Coffee has taken its share of lumps in recent years, but grounds for concern about coffee's apparent relationship with heart disease have shifted drastically.
Caffeine used to be considered the culprit, but caffeine may now be in the clear as de-caf, once the wise alternative, has come under suspicion.
The latest wisdom appeared last Thursday: Based on a study of 45,589 male medical professionals, Harvard researchers reported that up to six cups of caffeinated coffee per day had no ill effects in the heart or coronary arteries. Nor were there problems related to the additional caffeine consumed in tea, chocolate and colas. However, men who drank four or more cups of de-caf a day did seem to have higher incidence of heart attacks and strokes.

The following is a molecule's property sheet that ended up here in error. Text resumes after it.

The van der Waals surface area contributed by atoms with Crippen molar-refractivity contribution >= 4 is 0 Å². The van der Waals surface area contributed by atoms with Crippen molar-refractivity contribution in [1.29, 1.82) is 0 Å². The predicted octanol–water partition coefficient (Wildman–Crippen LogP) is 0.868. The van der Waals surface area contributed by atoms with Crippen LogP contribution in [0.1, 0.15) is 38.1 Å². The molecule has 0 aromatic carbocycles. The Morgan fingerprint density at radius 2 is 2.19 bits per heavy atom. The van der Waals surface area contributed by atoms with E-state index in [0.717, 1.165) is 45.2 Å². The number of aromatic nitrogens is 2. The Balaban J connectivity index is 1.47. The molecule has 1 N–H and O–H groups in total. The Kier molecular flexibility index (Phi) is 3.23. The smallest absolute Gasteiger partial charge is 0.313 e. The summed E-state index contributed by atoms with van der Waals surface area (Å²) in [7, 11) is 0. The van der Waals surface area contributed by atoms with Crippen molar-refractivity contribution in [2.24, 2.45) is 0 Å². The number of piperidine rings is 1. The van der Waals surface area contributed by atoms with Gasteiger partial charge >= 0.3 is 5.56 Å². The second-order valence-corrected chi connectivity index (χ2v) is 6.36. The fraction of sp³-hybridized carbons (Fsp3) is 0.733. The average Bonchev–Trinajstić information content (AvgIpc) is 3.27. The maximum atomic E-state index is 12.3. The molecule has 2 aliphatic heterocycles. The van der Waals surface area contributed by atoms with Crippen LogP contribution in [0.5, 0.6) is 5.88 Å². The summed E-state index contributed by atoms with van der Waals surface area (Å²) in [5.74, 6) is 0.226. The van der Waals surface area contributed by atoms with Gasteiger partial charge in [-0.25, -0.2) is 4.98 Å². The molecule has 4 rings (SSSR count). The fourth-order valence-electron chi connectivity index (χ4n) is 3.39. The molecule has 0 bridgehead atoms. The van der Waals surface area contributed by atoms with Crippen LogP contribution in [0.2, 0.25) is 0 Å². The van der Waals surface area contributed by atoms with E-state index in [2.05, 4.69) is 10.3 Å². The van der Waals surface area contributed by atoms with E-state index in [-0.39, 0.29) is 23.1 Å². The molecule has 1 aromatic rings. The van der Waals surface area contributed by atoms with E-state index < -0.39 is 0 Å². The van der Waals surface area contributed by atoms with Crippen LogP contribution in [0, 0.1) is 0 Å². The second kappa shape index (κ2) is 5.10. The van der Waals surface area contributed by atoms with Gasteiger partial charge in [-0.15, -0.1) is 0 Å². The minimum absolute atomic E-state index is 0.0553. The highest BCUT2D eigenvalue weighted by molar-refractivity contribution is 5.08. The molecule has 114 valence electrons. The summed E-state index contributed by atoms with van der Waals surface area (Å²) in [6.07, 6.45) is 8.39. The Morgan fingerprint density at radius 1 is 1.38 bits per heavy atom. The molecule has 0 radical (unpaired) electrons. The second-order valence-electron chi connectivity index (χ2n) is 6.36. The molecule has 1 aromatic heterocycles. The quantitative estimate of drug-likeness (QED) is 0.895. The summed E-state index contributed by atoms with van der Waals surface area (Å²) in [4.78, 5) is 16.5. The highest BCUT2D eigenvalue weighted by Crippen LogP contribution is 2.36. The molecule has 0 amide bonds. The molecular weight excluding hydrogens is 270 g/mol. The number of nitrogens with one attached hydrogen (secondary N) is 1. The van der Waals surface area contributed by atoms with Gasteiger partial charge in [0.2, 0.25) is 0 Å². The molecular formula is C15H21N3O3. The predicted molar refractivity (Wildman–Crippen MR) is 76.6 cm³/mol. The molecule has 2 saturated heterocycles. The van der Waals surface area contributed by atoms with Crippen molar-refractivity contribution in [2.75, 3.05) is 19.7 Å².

A year ago, another study showed an increase of cholesterol in people who switched from caffeinated to de-caf. But more recently, in September, Dr. Arthur Klatsky, chief of cardiology at the Kaiser Permanente Medical Center in Oakland, Calif., reported an increase in heart attacks in people who drank more than four cups of regular or decaf.
"The bottom line is that the final answer isn't in yet," he says. But with what's known now, he advises, "People at risk of heart attack should consider limiting their intake to less than four cups of coffee a day; it doesn't matter whether it's regular or decaffeinated. To everybody else I would say: 'Don't worry.' "
"There is no evidence that having switched to de-caf has any benefit, except perhaps to your sleeping habits," says Dr. David Meyerson, director of the Center for Preventive Cardiology at the University of Maryland School of Medicine.
"But people with heart rhythm disturbances should continue to avoid caffeine and caffeine-containing compounds unless specifically told otherwise by their doctor," he warns.